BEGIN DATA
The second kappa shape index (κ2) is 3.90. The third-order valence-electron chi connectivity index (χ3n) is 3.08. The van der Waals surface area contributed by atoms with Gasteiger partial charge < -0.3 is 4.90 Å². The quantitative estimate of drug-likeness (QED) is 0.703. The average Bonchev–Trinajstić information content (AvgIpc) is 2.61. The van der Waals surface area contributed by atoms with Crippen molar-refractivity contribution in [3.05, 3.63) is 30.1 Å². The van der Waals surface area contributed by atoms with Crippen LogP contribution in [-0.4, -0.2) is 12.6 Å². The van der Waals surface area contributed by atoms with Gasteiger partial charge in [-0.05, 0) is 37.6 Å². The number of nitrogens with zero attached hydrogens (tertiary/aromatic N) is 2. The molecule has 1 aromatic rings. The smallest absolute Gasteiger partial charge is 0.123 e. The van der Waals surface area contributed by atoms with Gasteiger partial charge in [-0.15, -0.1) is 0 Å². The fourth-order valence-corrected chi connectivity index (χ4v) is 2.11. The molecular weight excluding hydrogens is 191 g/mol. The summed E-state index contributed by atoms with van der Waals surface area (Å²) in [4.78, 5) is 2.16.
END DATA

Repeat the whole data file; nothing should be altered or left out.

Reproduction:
The second kappa shape index (κ2) is 3.90. The third-order valence-electron chi connectivity index (χ3n) is 3.08. The van der Waals surface area contributed by atoms with Gasteiger partial charge < -0.3 is 4.90 Å². The quantitative estimate of drug-likeness (QED) is 0.703. The average Bonchev–Trinajstić information content (AvgIpc) is 2.61. The van der Waals surface area contributed by atoms with Crippen molar-refractivity contribution in [3.05, 3.63) is 30.1 Å². The van der Waals surface area contributed by atoms with Crippen LogP contribution in [-0.4, -0.2) is 12.6 Å². The van der Waals surface area contributed by atoms with Gasteiger partial charge in [-0.05, 0) is 37.6 Å². The number of nitrogens with zero attached hydrogens (tertiary/aromatic N) is 2. The molecule has 1 aromatic rings. The smallest absolute Gasteiger partial charge is 0.123 e. The van der Waals surface area contributed by atoms with Gasteiger partial charge in [-0.15, -0.1) is 0 Å². The fourth-order valence-corrected chi connectivity index (χ4v) is 2.11. The molecular weight excluding hydrogens is 191 g/mol. The summed E-state index contributed by atoms with van der Waals surface area (Å²) in [4.78, 5) is 2.16.